These are not good days for biking. There's heat advisories flying around and they're letting the kids out of school early. It's balls hot out. Today's ride was more strategic than anything. The last few days I've been doing this bad thing where I come home from work and, because I've been so wiped out lately, I plant myself on the couch and watch TV under the whirry whir of the ol' ceiling fan. At some point at around 7 or so I think to myself, "hey, wouldn't it be much more comfortable if i got prone on the couch?" and boom, it's over. I wake up on the couch at 10, my hopes of falling back to sleep anytime before 3 a.m. dashed. I've been poorly rested and likely poorly nourished.

So today the plan was: Get home, put laundry in, get on the bike, thus ensuring that by the time i get home, shower and eat dinner, it'll be time to pass out for good for the night.

Hopped on the Trek 1200 at around 7 p.m. (I refuse to name my bike, in much the same way I refuse to name my car; I'm hoping this reduces the chance of them developing wills of their own.) The Schuylkill River Park path was free of stinking trains, and I made good time out to the art museum, though, admittedly, I wasn't feeling particularly loose today. There was some sort of walk/run finishing up on Kelly Drive today which made getting from the museum to the Falls Bridge a little hairy and, to be honest, by the time I got to the bridge, I was feeling a little like turning around right there. But I persevered. Past the bridge I was hissed at by a pair of geese who didn't seem to want to move out of the path, which I guess beats getting hissed at by motorists.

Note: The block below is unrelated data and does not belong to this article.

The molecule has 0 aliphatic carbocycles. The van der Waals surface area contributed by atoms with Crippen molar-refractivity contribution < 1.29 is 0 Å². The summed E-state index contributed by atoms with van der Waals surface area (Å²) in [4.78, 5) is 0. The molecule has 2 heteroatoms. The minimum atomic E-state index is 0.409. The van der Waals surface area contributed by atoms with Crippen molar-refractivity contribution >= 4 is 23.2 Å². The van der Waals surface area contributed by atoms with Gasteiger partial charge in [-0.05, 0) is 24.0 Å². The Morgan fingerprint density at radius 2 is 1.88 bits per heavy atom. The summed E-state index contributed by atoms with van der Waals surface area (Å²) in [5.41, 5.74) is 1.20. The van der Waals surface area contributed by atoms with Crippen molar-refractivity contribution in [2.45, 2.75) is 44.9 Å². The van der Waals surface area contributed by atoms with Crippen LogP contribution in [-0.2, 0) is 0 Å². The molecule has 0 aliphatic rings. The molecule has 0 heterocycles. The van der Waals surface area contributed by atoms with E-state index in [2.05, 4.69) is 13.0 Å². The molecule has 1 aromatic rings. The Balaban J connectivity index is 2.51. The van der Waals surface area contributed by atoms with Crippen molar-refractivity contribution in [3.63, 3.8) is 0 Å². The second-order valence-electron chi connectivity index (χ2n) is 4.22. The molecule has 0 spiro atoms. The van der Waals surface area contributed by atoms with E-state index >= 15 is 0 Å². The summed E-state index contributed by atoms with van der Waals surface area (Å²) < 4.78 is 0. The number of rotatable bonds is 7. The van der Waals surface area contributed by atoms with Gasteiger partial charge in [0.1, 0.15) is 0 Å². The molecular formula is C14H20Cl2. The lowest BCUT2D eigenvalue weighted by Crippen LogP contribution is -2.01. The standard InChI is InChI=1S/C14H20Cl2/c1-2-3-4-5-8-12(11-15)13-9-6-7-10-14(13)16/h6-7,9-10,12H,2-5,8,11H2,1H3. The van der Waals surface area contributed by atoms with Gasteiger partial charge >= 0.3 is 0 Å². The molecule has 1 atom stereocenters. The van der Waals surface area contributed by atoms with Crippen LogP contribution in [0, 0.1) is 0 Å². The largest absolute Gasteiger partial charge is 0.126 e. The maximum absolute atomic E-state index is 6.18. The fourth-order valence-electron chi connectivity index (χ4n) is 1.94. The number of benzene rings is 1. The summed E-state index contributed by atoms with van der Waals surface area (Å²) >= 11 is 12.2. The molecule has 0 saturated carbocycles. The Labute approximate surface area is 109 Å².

The ride out to Green Lane was largely uneventful, save for a near wipe-out flying down the hill past the Manayunk UA. On the downhill there is a slight bend as the grade levels out and then picks up toward the Main Street strip, and I was being followed closely by a truck of some sort. As a result, rather than rounding the bend, I had to stay on the inside of the white line where some silty sediment had collected. Felt my wheels slide out from under me briefly, which put the fear of something in me as I righted myself.